Julius Caesar

Act 4, Scene 2

In scene 2, we see not only problems with the new triumvirate, but problems among the conspirators. Why has the writer put these scenes right nect to each other?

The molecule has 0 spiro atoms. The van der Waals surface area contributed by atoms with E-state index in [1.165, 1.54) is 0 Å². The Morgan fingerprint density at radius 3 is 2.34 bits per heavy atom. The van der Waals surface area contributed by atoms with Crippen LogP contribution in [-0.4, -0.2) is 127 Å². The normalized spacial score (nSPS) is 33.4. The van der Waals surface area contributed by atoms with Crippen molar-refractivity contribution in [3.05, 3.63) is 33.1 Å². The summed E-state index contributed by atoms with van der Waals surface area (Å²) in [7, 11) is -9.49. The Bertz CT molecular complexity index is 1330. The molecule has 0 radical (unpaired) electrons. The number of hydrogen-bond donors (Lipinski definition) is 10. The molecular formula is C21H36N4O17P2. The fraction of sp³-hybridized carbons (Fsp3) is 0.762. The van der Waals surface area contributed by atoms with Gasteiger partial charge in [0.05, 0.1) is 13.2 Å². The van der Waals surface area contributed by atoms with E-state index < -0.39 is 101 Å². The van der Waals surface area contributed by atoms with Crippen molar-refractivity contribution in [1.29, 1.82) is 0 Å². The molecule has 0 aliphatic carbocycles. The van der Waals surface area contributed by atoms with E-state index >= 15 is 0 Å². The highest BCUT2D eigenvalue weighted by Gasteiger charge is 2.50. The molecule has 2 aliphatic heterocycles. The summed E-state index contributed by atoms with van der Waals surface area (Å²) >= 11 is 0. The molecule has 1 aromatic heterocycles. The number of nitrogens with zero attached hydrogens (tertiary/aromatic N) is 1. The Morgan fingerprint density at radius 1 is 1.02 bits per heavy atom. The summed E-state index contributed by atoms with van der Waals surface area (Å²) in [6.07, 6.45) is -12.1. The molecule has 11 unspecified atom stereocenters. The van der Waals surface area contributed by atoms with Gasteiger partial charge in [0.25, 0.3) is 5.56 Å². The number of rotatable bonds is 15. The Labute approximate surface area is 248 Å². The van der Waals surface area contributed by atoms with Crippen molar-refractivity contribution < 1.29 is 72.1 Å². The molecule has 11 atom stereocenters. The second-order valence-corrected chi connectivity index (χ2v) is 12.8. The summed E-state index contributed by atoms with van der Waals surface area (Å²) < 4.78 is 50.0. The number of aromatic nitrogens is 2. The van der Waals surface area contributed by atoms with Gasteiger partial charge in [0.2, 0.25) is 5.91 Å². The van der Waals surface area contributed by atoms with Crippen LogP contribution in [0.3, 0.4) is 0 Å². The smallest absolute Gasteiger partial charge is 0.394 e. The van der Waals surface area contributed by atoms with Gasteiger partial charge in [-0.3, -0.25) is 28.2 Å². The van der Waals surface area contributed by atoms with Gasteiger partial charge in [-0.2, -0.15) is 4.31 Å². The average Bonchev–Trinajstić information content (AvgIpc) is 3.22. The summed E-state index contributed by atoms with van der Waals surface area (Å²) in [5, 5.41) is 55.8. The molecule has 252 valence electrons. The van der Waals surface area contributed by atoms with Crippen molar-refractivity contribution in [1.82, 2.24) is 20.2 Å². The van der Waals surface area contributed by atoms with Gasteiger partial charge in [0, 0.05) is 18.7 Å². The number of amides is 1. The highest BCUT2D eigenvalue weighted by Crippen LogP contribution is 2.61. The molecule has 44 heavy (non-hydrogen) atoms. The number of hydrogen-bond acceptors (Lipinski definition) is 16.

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This scene illustrates the volatile nature of the battle. On one hand, you have those willing to revenge Caesar whatever the cost. They share a common bond on the basis that their leader was murdered in cold blood..... something that could not be tolerated. The arguing of the conspirators gives us a glimpse of their emotional states. Brutus becomes cold and unfeeling, he can't even properly respond to the death of his wife. He is haunted by the role he's played and yet firm in his resolve. Cassius, on the other hand, is grasping at straws. He initiated Caesar's murder and desired glory for himself. He believed himself capable of leading the army, which led him to once again argur with Brutus. In this scene, we can see that while Caesar's avenders are united...... the conspirators have fallen apart. Their unity has been destroyed. This is a testament to the old phrase, "United we stand, divided we fall."